So we attempt to retrace our steps to get back down. But after you’ve crawled over your 50th fallen tree, it’s hard to be 100% sure if you’re still on the right track. We look around and nothing looks familiar. Again, we declare ourselves lost. At this point, we’re just looking for anything that resembles a piece of flat ground where we can set up camp.
We come to a fast moving river and we knew we needed to cross it to keep heading in the direction of the main trail. David goes first and attempts to jump onto a huge boulder in the middle of the river. He makes it to the rock, but his boots are wet and he slips. Into the river he goes. Then it’s my turn to cross. There’s no way I’m jumping onto the boulder after seeing what happened to David. So I find a log to cross on. Half way across the river, the log begins to roll and suddenly I’m in the river too.
So now, just to recap…it’s dark, we are lost for the second time, we are shivering cold, dripping wet, still haven’t set up camp anywhere and I can barely walk due to the amount of pain I’m in. Awesome.
As I’m climbing out of the river, I’m praying “Father, please help us. Bring us to safety.” I look up and through the trees, I see a meadow. A beautiful meadow that is perfect for a camp site! And right next to the meadow? The trail (before it had turned to total crap). Ahhhh, thank you Jesus! So we very quickly set up camp, change out of our wet clothes, eat a quick dinner and head to bed. Sadly, I was in so much pain that I couldn’t sleep but 2 hours.
In the morning, I popped a handful of pain killers and we headed out. Thankfully, those pain killers worked and I was able to make it out without too much pain. We tried to enjoy the hike out since the hike in was so miserable!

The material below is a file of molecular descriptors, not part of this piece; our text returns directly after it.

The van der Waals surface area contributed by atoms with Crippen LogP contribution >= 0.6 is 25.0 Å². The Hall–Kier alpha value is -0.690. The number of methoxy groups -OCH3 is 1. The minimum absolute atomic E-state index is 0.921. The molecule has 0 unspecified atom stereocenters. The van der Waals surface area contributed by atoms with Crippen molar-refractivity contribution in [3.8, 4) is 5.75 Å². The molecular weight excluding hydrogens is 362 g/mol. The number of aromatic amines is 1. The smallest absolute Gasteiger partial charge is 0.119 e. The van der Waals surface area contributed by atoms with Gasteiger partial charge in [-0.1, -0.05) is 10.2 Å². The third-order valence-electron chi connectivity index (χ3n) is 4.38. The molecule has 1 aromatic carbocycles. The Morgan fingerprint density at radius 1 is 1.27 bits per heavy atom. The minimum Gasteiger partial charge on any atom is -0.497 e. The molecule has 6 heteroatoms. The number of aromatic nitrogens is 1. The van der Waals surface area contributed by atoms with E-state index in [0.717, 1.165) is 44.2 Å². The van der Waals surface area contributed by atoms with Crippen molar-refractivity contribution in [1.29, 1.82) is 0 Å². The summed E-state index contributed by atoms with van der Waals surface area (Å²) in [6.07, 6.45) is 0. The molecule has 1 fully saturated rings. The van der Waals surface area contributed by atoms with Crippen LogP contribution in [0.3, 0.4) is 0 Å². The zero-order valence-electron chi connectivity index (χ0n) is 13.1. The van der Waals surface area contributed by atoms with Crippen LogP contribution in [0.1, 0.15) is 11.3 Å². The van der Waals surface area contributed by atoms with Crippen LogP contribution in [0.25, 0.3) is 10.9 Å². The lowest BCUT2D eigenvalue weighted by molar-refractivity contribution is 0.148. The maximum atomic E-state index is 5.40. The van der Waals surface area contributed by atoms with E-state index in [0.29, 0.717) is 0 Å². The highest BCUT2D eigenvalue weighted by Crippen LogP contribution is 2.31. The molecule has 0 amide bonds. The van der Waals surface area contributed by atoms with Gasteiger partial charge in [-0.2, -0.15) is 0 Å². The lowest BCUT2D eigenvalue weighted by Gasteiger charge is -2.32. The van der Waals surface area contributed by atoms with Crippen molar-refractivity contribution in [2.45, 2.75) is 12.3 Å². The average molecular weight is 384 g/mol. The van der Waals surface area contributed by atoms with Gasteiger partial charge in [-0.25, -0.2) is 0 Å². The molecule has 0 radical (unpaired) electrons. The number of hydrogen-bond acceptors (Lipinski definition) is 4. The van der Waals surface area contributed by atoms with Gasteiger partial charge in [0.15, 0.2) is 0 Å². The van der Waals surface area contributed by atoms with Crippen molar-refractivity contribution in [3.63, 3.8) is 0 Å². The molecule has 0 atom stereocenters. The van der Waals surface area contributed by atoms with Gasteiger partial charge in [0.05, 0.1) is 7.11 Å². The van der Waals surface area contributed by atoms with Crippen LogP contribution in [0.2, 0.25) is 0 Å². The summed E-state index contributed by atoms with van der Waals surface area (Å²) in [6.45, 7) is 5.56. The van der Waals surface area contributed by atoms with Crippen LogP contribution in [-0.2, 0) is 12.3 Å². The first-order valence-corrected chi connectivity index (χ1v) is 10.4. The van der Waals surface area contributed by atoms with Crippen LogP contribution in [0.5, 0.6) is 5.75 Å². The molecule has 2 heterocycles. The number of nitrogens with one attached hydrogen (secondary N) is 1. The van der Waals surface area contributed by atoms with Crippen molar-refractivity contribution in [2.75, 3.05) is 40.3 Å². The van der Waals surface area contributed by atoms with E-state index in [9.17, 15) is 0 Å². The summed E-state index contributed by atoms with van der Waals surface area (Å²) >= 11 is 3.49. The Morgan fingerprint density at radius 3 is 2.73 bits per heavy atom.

The morning was beautiful, sunny, clear and warm. Our hike out was relatively uneventful aside from complaining about hiking in wet boots due to the river incident the night before. Hiking 8 miles in wet boots & socks makes for some pretty sore feet! But we spent the time distracting ourselves with good conversation and saying hello to all the wildlife.
20 miles, 6 blisters and a few dozen scrapes and scratches later, we made it back to the car. Safe and sound.
I learned a lot of good lessons on this trip. 1) Triple check guide books and trip reports before going backpacking so that you don’t get surprised when your 5 mile hike turns into a 12 mile hike. 2) Start hiking earlier than you want, just in case you find yourself lost in the woods with the sun going down 3) If you ever start to feel pain while hiking, it’s best just to turn around and head back. What starts as a twinge of a pulled muscle can turn into something much worse. 4) No matter how lost I feel, I’m never lost as long as David is next to me and God is before me.
This little backpacking trip of ours turned into one of the most difficult things I’ve done. Climbing uphill for 12 miles with a bum leg and a heavy pack is not easy. Getting lost is scary. Falling in a river at the end of an 8 hour hike is incredibly disheartening. But I learned a lot about myself in the process. And I have found myself even more grateful for David. Without him, I’d probably still be up in the Never Summer Wilderness, lost in the woods and wandering around trying to find something that looked like a trail.
Consider me happy to be home! =)